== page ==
Here we go again.....anyone called Brion,not Brian,or Bryan, is certainly posh and reeks of privilege. With a brief bit of research these suspicions were confirmed.Educated at a Fancy public school near Bath (UK),and by the age of 18 he was studying at the Sorbonne in Paris. Hangin out with the likes of Max Ernst's missus, Salvador Dali and Picasso in the "Surrealists Group", from which he was inexplicably expelled by André Breton,as happened frequently were i came from,all at the age of 19. Needless to say,if you were of modest means it would be extremely doubtful you would be anywhere near André Breton, never mind being expelled from the community centre for crimes against Surrealism. I, for one,was never sent home from the local underclass abstract expressionism club and ,thankfully,never had to explain to my mum that Mark Rothko had me expelled for not being abstract or expressive enough,and could I invite Willem de Kooning over for beans on toast later?
The only art happening where I came from, was the odd swastika sprayed on a wall over the admitedly abstract phrase of "Pakis Out"*. Nowadays those very same 'Pakis' are spraying stuff like 'Brexit Now' to get rid of the Poles. Epitomised by the new tory Home Secretary, a child of ugandan asians,who is determined to shut the door on any more poor immigrants...like her parents were? Fucking Insane!
I don't wanna go through Gysin's life story, but lets just say, he never seemed to need a job,and drifted effortlessly around the globe meeting up with famous artist and bohemian types of all statures.
Most famed for the re-invention of the Dada-ist 'cut-up Technique, which was in fact nothing new,and gave it to William Burroughs to mess around with.Burroughs explained that Gysin was "the only man that I've ever respected in my life. I've admired people, I've liked them, but he's the only man I've ever respected."...slightly arrogant?
I suspect that Burroughs was the victim of that intellectual arrogance that all Public School boys,and upper class twits in England get drip fed at birth,even if they know fuck-all,which generally is the case.I'd say Bill respected Gysin because he was intellectually intimidated by those insideous British upper-class vibes,as most Americans are.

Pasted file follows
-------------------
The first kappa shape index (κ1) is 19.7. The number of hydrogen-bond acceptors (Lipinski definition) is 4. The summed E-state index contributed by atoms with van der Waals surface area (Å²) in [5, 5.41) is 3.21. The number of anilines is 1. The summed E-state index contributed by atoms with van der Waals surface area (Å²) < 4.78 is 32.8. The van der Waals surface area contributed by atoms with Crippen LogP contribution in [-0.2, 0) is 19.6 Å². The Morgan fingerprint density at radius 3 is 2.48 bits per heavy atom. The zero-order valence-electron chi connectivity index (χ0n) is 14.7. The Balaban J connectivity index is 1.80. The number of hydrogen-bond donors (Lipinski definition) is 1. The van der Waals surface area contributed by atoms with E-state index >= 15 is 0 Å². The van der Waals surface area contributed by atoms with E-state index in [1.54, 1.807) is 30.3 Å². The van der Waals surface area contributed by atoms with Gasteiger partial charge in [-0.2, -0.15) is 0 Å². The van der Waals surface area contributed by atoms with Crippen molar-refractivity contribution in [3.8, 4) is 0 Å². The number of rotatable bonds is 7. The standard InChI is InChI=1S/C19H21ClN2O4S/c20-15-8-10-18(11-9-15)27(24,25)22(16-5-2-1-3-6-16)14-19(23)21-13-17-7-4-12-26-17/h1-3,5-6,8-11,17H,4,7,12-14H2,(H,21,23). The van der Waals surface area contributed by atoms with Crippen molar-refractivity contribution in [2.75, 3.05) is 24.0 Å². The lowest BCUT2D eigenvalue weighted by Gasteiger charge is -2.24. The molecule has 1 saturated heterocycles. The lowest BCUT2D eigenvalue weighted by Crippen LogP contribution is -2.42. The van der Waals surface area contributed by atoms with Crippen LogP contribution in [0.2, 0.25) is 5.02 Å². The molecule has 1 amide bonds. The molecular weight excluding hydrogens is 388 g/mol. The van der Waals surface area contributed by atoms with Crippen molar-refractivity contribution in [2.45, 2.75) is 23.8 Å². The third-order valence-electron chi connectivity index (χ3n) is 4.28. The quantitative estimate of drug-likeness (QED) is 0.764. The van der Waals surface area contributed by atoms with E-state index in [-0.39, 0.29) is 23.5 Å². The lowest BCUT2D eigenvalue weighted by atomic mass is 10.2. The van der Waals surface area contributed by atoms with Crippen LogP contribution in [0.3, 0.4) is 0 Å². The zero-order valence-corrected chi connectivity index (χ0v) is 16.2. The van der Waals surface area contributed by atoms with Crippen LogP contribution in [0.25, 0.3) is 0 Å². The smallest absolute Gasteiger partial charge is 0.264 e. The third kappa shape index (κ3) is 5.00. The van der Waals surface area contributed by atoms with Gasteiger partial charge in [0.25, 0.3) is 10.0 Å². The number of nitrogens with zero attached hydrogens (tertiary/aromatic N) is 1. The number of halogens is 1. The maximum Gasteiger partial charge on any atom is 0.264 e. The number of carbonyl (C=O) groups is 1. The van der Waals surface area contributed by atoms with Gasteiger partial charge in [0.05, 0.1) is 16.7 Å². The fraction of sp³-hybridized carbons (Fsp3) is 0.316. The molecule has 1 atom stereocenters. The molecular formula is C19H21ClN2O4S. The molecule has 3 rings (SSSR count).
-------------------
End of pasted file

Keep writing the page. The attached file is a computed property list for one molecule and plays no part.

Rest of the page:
As far as I can see Gysin was just more inventive in his stealing from the past,and could explain it all away as his own doing, without actually saying so.
However These writings and sound experiments were a considerable influence on the Industrial Music,and culture of the late seventies......so says I.
Gysin enjoyed messing with language ,what makes a word a word,and how easily words change their meaning,or effect, by just rearranging a few letters or their speed.One short phrase could be transformed into a new language......or,as is the case in most of these pieces,into complete stuff of nonsense.
The same could be done with sounds,as in the Pistol Poems,with vari-speeded recordings of a gunshot,which he made for the BBC. A resurrection of another Dada-ist idea,'The Sound Poem'
This CD has all of Gysin's most influential recorded moments collected in one place.
Best listened to with one of Gysin's other claims to fame, he and Ian Sommerville's "Dream Machine",which was probably just the work of Sommerville,and Gysin named it afterwards?:
Build your very own Brion Gysin Dream Machine HERE!
*Paki is a derogatory term used generally for anyone from the asian subcontinent,and is even used for Arabic and semetic people by the ignorant.The equivalent of the 'N' word but for asians. I've even heard it used by Indians as an insult to white people, as in "White Paki"......its crazy ol' world out there innit?
1 I've Come To Free The Words 1:16
2 Vocal Cut-Up 6:14
3 Where's That Word 1:58
4 Thoughts On The BBC 2:50
5 I Am That I Am 4:35
6 Pistol Poem 1:29
7 Pistol Poem - Part 2 0:39
8 Recalling All Active Agents 1:25
9 Thoughts On Censorship 1:53
10 No Poets Don't Own Words 1:01
11 Thoughts On Jean Genet 8:55
12 Readings At The October Gallery 5:36
13 Kick That Habit Man 1:08
14 Junk Is No Good Baby 2:04
15 Thoughts On Surrealists 5:27
16 Thoughts On Modern Art 2:29
17 Thoughts On The Dream Machine 4:19
18 Thoughts On The Value Of Art 2:29
19 Sound Poem 1:46
20 Duet 0:41
21 In The Beginning Was The Word 1:49
22 I Am This. . . 2:02